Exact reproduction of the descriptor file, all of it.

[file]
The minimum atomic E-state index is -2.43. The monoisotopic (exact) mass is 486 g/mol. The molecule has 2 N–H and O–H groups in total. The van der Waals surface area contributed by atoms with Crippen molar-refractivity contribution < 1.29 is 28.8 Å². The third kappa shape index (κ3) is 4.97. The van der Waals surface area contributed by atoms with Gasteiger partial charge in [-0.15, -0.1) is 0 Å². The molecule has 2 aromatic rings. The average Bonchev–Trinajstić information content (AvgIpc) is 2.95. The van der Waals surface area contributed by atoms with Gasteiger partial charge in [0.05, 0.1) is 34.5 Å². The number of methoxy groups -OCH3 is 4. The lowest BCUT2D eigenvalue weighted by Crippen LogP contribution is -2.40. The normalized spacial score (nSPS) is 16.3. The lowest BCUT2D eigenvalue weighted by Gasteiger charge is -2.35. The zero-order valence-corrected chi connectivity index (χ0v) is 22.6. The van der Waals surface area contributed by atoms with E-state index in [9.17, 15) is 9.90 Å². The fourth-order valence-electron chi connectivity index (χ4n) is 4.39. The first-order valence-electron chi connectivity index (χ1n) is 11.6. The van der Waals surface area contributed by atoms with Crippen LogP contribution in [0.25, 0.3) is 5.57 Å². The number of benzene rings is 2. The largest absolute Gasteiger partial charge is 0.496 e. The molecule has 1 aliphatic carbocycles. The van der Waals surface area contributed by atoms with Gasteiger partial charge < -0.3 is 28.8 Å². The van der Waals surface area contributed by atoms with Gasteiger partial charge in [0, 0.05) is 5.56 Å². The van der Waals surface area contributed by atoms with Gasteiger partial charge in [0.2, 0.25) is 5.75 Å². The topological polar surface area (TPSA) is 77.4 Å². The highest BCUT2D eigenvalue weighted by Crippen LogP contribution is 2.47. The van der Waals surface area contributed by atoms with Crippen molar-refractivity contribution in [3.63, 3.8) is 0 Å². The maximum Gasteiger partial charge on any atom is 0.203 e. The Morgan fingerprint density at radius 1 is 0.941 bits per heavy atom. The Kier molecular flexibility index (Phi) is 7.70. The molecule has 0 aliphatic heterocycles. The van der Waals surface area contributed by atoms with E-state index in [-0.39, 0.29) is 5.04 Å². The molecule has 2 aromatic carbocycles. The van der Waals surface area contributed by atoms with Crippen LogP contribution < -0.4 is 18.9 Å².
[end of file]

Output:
The minimum atomic E-state index is -2.43. The monoisotopic (exact) mass is 486 g/mol. The molecule has 2 N–H and O–H groups in total. The van der Waals surface area contributed by atoms with Crippen molar-refractivity contribution < 1.29 is 28.8 Å². The third kappa shape index (κ3) is 4.97. The van der Waals surface area contributed by atoms with Gasteiger partial charge in [-0.15, -0.1) is 0 Å². The molecule has 2 aromatic rings. The average Bonchev–Trinajstić information content (AvgIpc) is 2.95. The van der Waals surface area contributed by atoms with Gasteiger partial charge in [0.05, 0.1) is 34.5 Å². The number of methoxy groups -OCH3 is 4. The lowest BCUT2D eigenvalue weighted by Crippen LogP contribution is -2.40. The normalized spacial score (nSPS) is 16.3. The lowest BCUT2D eigenvalue weighted by Gasteiger charge is -2.35. The zero-order valence-corrected chi connectivity index (χ0v) is 22.6. The van der Waals surface area contributed by atoms with E-state index in [9.17, 15) is 9.90 Å². The fourth-order valence-electron chi connectivity index (χ4n) is 4.39. The first-order valence-electron chi connectivity index (χ1n) is 11.6. The van der Waals surface area contributed by atoms with Crippen LogP contribution in [0.25, 0.3) is 5.57 Å². The number of benzene rings is 2. The largest absolute Gasteiger partial charge is 0.496 e. The molecule has 1 aliphatic carbocycles. The van der Waals surface area contributed by atoms with Gasteiger partial charge < -0.3 is 28.8 Å². The van der Waals surface area contributed by atoms with Gasteiger partial charge in [0, 0.05) is 5.56 Å². The van der Waals surface area contributed by atoms with Gasteiger partial charge in [0.2, 0.25) is 5.75 Å². The topological polar surface area (TPSA) is 77.4 Å². The highest BCUT2D eigenvalue weighted by Crippen LogP contribution is 2.47. The van der Waals surface area contributed by atoms with Crippen molar-refractivity contribution in [3.63, 3.8) is 0 Å². The maximum Gasteiger partial charge on any atom is 0.203 e. The Morgan fingerprint density at radius 1 is 0.941 bits per heavy atom. The Kier molecular flexibility index (Phi) is 7.70. The molecule has 0 aliphatic heterocycles. The van der Waals surface area contributed by atoms with E-state index in [-0.39, 0.29) is 5.04 Å². The molecule has 2 aromatic carbocycles. The van der Waals surface area contributed by atoms with Crippen LogP contribution < -0.4 is 18.9 Å².